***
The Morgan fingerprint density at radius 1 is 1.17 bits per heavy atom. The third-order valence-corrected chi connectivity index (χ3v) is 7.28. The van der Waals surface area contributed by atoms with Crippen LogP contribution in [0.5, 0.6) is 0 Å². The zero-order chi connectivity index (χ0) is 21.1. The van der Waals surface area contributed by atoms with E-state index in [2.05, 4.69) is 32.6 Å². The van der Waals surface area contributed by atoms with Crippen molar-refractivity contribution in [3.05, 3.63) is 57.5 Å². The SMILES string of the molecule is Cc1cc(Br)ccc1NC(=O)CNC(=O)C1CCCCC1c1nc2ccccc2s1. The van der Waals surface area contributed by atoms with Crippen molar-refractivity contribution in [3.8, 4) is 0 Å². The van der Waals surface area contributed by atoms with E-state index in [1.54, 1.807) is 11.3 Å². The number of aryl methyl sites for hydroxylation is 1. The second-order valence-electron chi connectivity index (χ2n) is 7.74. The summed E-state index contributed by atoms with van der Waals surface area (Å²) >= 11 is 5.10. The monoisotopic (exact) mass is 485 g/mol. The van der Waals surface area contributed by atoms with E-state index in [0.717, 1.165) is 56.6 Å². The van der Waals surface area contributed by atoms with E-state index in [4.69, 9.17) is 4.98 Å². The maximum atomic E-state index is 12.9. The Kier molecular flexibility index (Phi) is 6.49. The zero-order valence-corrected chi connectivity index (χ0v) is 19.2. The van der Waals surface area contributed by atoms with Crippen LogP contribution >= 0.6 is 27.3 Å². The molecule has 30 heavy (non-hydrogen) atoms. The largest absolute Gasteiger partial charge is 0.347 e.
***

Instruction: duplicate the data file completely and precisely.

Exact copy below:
The Morgan fingerprint density at radius 1 is 1.17 bits per heavy atom. The third-order valence-corrected chi connectivity index (χ3v) is 7.28. The van der Waals surface area contributed by atoms with Crippen LogP contribution in [0.5, 0.6) is 0 Å². The zero-order chi connectivity index (χ0) is 21.1. The van der Waals surface area contributed by atoms with E-state index in [2.05, 4.69) is 32.6 Å². The van der Waals surface area contributed by atoms with Crippen molar-refractivity contribution in [3.05, 3.63) is 57.5 Å². The SMILES string of the molecule is Cc1cc(Br)ccc1NC(=O)CNC(=O)C1CCCCC1c1nc2ccccc2s1. The van der Waals surface area contributed by atoms with Crippen molar-refractivity contribution in [3.8, 4) is 0 Å². The van der Waals surface area contributed by atoms with E-state index in [1.54, 1.807) is 11.3 Å². The number of aryl methyl sites for hydroxylation is 1. The second-order valence-electron chi connectivity index (χ2n) is 7.74. The summed E-state index contributed by atoms with van der Waals surface area (Å²) >= 11 is 5.10. The monoisotopic (exact) mass is 485 g/mol. The van der Waals surface area contributed by atoms with E-state index in [0.717, 1.165) is 56.6 Å². The van der Waals surface area contributed by atoms with E-state index in [4.69, 9.17) is 4.98 Å². The maximum atomic E-state index is 12.9. The Kier molecular flexibility index (Phi) is 6.49. The zero-order valence-corrected chi connectivity index (χ0v) is 19.2. The van der Waals surface area contributed by atoms with Crippen LogP contribution >= 0.6 is 27.3 Å². The molecule has 30 heavy (non-hydrogen) atoms. The largest absolute Gasteiger partial charge is 0.347 e.